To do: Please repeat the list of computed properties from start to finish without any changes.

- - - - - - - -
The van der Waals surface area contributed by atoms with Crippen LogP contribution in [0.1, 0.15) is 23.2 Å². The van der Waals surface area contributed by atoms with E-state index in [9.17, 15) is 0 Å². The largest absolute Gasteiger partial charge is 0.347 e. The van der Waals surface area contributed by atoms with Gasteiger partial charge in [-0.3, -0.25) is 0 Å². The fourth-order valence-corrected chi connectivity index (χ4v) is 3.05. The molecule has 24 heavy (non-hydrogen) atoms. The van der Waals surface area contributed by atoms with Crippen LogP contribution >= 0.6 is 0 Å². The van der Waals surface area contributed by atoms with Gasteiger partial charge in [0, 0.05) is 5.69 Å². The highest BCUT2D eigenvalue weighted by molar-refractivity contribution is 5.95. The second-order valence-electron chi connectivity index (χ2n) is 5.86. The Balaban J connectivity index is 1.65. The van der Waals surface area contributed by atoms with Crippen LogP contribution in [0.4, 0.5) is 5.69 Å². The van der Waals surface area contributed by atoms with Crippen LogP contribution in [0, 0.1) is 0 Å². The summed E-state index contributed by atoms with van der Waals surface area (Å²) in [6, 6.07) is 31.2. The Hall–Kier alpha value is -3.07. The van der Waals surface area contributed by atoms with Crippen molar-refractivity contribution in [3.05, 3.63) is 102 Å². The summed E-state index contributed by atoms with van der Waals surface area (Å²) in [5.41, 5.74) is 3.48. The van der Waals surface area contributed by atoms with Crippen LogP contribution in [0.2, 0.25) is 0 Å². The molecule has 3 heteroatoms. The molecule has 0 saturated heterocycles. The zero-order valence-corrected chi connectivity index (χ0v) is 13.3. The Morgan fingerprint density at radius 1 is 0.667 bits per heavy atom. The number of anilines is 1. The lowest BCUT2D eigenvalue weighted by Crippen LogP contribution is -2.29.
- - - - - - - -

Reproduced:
The van der Waals surface area contributed by atoms with Crippen LogP contribution in [0.1, 0.15) is 23.2 Å². The van der Waals surface area contributed by atoms with E-state index in [9.17, 15) is 0 Å². The largest absolute Gasteiger partial charge is 0.347 e. The van der Waals surface area contributed by atoms with Gasteiger partial charge in [-0.3, -0.25) is 0 Å². The fourth-order valence-corrected chi connectivity index (χ4v) is 3.05. The molecule has 24 heavy (non-hydrogen) atoms. The van der Waals surface area contributed by atoms with Crippen LogP contribution >= 0.6 is 0 Å². The van der Waals surface area contributed by atoms with Gasteiger partial charge in [0, 0.05) is 5.69 Å². The highest BCUT2D eigenvalue weighted by molar-refractivity contribution is 5.95. The second-order valence-electron chi connectivity index (χ2n) is 5.86. The Balaban J connectivity index is 1.65. The van der Waals surface area contributed by atoms with Crippen LogP contribution in [0.4, 0.5) is 5.69 Å². The van der Waals surface area contributed by atoms with Crippen LogP contribution in [0, 0.1) is 0 Å². The summed E-state index contributed by atoms with van der Waals surface area (Å²) in [6, 6.07) is 31.2. The Hall–Kier alpha value is -3.07. The van der Waals surface area contributed by atoms with Crippen molar-refractivity contribution in [3.05, 3.63) is 102 Å². The summed E-state index contributed by atoms with van der Waals surface area (Å²) in [5.41, 5.74) is 3.48. The van der Waals surface area contributed by atoms with Crippen LogP contribution in [0.2, 0.25) is 0 Å². The molecule has 3 heteroatoms. The molecule has 0 saturated heterocycles. The zero-order valence-corrected chi connectivity index (χ0v) is 13.3. The Morgan fingerprint density at radius 1 is 0.667 bits per heavy atom. The number of anilines is 1. The lowest BCUT2D eigenvalue weighted by Crippen LogP contribution is -2.29.